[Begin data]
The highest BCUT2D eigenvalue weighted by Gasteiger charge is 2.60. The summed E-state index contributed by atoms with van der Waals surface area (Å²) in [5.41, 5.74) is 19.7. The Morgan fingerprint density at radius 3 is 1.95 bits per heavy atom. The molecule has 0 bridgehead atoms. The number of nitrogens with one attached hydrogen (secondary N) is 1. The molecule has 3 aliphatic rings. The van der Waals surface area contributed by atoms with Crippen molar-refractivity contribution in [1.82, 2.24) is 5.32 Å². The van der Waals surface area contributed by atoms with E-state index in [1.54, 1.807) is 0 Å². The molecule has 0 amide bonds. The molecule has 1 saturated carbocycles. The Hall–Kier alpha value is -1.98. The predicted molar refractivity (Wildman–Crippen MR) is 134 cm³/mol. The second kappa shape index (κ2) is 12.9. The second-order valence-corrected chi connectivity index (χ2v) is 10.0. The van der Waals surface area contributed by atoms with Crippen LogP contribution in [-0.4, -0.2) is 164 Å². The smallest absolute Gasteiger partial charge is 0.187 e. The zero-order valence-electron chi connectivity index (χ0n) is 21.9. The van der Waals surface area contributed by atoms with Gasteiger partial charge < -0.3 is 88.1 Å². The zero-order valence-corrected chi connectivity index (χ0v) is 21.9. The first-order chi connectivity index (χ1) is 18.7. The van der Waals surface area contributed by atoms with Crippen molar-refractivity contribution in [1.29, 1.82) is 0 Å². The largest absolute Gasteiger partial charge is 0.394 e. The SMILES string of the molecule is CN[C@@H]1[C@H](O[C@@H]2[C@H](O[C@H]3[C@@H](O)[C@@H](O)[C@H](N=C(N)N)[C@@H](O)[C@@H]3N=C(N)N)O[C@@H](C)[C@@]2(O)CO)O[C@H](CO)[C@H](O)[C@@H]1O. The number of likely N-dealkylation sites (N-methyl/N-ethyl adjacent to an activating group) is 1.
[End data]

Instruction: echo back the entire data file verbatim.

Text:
The highest BCUT2D eigenvalue weighted by Gasteiger charge is 2.60. The summed E-state index contributed by atoms with van der Waals surface area (Å²) in [5.41, 5.74) is 19.7. The Morgan fingerprint density at radius 3 is 1.95 bits per heavy atom. The molecule has 0 bridgehead atoms. The number of nitrogens with one attached hydrogen (secondary N) is 1. The molecule has 3 aliphatic rings. The van der Waals surface area contributed by atoms with Crippen molar-refractivity contribution in [1.82, 2.24) is 5.32 Å². The van der Waals surface area contributed by atoms with E-state index in [1.54, 1.807) is 0 Å². The molecule has 0 amide bonds. The molecule has 1 saturated carbocycles. The Hall–Kier alpha value is -1.98. The predicted molar refractivity (Wildman–Crippen MR) is 134 cm³/mol. The second kappa shape index (κ2) is 12.9. The second-order valence-corrected chi connectivity index (χ2v) is 10.0. The van der Waals surface area contributed by atoms with Crippen LogP contribution in [-0.4, -0.2) is 164 Å². The smallest absolute Gasteiger partial charge is 0.187 e. The zero-order valence-electron chi connectivity index (χ0n) is 21.9. The van der Waals surface area contributed by atoms with Gasteiger partial charge < -0.3 is 88.1 Å². The zero-order valence-corrected chi connectivity index (χ0v) is 21.9. The first-order chi connectivity index (χ1) is 18.7. The van der Waals surface area contributed by atoms with Crippen molar-refractivity contribution in [1.29, 1.82) is 0 Å². The largest absolute Gasteiger partial charge is 0.394 e. The SMILES string of the molecule is CN[C@@H]1[C@H](O[C@@H]2[C@H](O[C@H]3[C@@H](O)[C@@H](O)[C@H](N=C(N)N)[C@@H](O)[C@@H]3N=C(N)N)O[C@@H](C)[C@@]2(O)CO)O[C@H](CO)[C@H](O)[C@@H]1O. The number of likely N-dealkylation sites (N-methyl/N-ethyl adjacent to an activating group) is 1.